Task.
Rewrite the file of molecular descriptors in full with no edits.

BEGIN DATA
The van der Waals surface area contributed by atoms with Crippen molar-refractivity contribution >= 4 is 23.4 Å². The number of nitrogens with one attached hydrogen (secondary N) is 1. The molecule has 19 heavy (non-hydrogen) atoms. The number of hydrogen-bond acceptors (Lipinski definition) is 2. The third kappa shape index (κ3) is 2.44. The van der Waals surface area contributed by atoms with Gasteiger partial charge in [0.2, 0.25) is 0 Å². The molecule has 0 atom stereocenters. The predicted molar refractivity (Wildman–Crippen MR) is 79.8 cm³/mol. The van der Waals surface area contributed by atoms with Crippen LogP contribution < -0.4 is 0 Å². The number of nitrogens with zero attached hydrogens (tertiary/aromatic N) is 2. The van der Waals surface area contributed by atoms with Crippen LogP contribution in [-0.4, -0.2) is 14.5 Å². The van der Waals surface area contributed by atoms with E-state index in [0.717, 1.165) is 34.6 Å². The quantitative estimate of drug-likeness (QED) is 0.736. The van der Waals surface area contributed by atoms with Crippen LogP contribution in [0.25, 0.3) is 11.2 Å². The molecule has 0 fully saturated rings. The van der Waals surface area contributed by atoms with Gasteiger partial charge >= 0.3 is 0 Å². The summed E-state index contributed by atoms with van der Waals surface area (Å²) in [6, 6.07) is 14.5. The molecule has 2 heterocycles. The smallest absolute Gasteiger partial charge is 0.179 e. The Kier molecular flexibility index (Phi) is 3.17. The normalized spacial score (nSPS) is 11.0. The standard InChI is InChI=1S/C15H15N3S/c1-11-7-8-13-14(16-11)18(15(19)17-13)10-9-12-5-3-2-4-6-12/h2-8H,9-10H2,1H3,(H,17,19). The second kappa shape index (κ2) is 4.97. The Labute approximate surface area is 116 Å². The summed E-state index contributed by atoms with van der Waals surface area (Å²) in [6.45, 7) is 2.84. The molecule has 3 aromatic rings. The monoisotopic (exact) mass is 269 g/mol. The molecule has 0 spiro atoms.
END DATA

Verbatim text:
The van der Waals surface area contributed by atoms with Crippen molar-refractivity contribution >= 4 is 23.4 Å². The number of nitrogens with one attached hydrogen (secondary N) is 1. The molecule has 19 heavy (non-hydrogen) atoms. The number of hydrogen-bond acceptors (Lipinski definition) is 2. The third kappa shape index (κ3) is 2.44. The van der Waals surface area contributed by atoms with Gasteiger partial charge in [0.2, 0.25) is 0 Å². The molecule has 0 atom stereocenters. The predicted molar refractivity (Wildman–Crippen MR) is 79.8 cm³/mol. The van der Waals surface area contributed by atoms with Crippen LogP contribution < -0.4 is 0 Å². The number of nitrogens with zero attached hydrogens (tertiary/aromatic N) is 2. The van der Waals surface area contributed by atoms with Crippen LogP contribution in [-0.4, -0.2) is 14.5 Å². The van der Waals surface area contributed by atoms with E-state index in [0.717, 1.165) is 34.6 Å². The quantitative estimate of drug-likeness (QED) is 0.736. The van der Waals surface area contributed by atoms with Crippen LogP contribution in [0.25, 0.3) is 11.2 Å². The molecule has 0 fully saturated rings. The van der Waals surface area contributed by atoms with Gasteiger partial charge >= 0.3 is 0 Å². The summed E-state index contributed by atoms with van der Waals surface area (Å²) in [6, 6.07) is 14.5. The molecule has 2 heterocycles. The smallest absolute Gasteiger partial charge is 0.179 e. The Kier molecular flexibility index (Phi) is 3.17. The normalized spacial score (nSPS) is 11.0. The standard InChI is InChI=1S/C15H15N3S/c1-11-7-8-13-14(16-11)18(15(19)17-13)10-9-12-5-3-2-4-6-12/h2-8H,9-10H2,1H3,(H,17,19). The second kappa shape index (κ2) is 4.97. The Labute approximate surface area is 116 Å². The summed E-state index contributed by atoms with van der Waals surface area (Å²) in [6.45, 7) is 2.84. The molecule has 3 aromatic rings. The monoisotopic (exact) mass is 269 g/mol. The molecule has 0 spiro atoms.